The closure comes less than a day after Exodus released a statement apologizing to the lesbian, gay, bisexual and transgender community for years of undue judgment, by the organization and from the Christian Church as a whole.
Chambers isn't the only Exodus member who is sorry. In April, John Paulk, former chairman of Exodus and the co-author of "Love Won Out: How God's Love Helped Two People Leave Homosexuality and Find Each Other," renounced his past involvement in the "ex-gay movement," and expressed remorse for his actions.
“It is strange to be someone who has both been hurt by the Church’s treatment of the LGBTQ community, and also to be someone who must apologize for being part of the very system of ignorance that perpetuated that hurt,” said Chambers. “Today it is as if I’ve just woken up to a greater sense of how painful it is to be a sinner in the hands of an angry church.”
“I am sorry for the pain and hurt that many of you have experienced. I am sorry some of you spent years working through the shame and guilt when your attractions didn’t change. I am sorry we promoted sexual orientation change efforts and reparative theories about sexual orientation that stigmatized parents.
“I am sorry I didn’t stand up to people publicly ‘on my side’ who called you names like sodomite—or worse. I am sorry that I, knowing some of you so well, failed to share publicly that the gay and lesbian people I know were every bit as capable of being amazing parents as the straight people that I know. I am sorry that when I celebrated a person coming to Christ and surrendering their sexuality to Him, I callously celebrated the end of relationships that broke your heart. I am sorry I have communicated that you and your families are less than me and mine.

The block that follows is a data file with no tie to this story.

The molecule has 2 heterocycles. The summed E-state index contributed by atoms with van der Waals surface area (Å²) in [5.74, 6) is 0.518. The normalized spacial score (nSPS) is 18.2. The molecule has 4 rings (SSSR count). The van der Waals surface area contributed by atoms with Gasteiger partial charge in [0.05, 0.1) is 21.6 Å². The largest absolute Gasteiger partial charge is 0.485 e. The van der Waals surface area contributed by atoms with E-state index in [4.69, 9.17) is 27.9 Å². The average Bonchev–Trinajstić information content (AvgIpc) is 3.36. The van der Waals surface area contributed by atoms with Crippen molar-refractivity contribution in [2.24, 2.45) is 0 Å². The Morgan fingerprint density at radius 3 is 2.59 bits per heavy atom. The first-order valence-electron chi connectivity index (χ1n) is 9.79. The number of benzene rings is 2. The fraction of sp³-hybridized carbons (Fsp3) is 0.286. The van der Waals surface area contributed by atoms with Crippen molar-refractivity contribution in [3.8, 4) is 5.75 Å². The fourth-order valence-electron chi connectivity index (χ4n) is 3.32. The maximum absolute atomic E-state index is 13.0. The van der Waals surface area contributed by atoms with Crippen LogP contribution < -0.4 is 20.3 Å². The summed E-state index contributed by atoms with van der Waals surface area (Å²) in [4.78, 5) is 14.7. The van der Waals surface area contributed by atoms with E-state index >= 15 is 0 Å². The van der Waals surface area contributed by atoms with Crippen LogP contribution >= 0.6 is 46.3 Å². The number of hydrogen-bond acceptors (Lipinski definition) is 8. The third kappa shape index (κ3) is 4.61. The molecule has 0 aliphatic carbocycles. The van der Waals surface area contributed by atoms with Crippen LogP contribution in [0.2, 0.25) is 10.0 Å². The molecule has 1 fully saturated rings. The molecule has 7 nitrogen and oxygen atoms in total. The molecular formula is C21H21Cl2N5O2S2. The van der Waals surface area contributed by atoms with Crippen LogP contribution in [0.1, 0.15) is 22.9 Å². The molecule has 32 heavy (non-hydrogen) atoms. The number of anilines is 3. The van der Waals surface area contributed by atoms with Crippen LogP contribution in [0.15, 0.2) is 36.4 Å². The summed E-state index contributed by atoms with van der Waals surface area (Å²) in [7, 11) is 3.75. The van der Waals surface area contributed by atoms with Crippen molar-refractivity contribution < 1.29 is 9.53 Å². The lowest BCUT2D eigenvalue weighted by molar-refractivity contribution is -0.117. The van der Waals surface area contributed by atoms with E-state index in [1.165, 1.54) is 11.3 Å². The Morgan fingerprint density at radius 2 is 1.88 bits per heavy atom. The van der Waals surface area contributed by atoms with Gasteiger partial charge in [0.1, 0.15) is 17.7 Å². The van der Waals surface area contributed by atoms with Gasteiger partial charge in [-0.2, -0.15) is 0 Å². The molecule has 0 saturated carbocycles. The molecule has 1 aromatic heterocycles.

In a special episode, Lisa Ling is joined by a group of survivors of the condemned and damaging practice of "reparative therapy" as they confront Alan Chambers.
Tune in Thursday, June 20th at 10/9c for this special presentation and watch a sneak peek now.
A mere year and three months after Uganda’s introduction of the Kill The Gays bill, ex-gay group Exodus International’s president Alan Chambers has finally issued an apology for his group’s involvement. The gist: Exodus has too many members to ever know what the hell they’re doing, and that they would have clarified their position long ago except that God didn’t tell them to take the complaints of faggots seriously until now. The Lord works in mysterious ways, especially when you have your head up your ass. Chambers’ lame ass apology begins thus:
Criticism is easy to come by at Exodus. We are a large and diverse organization made up of many members. Our growth over the years has caused us to not always know what the hand or foot are doing, which sometimes causes us to look like we are “all butt”.
Full story here: www.queerty.com...
Originally posted by setibuddies
Got to wonder what precipitated this beyond the upfront statements..
Moments before I was to take my own life, I stared at the closet door in my friend’s room. Behind that door was his loaded gun. In a desperate plea before I was going to end it all, I had flashes of the decade I spent in the Church where I was told I was possessed by demons. Flashbacks of when I was walking into a Sunday service, called a “f**” and was ultimately kicked out of Christian Life Assembly in Carrollton, Texas (under the past leadership and former name) for being gay, and memories of the Exodus International ”Living Waters” program where I was told time and time again that I was molested and that is what lead to me becoming gay.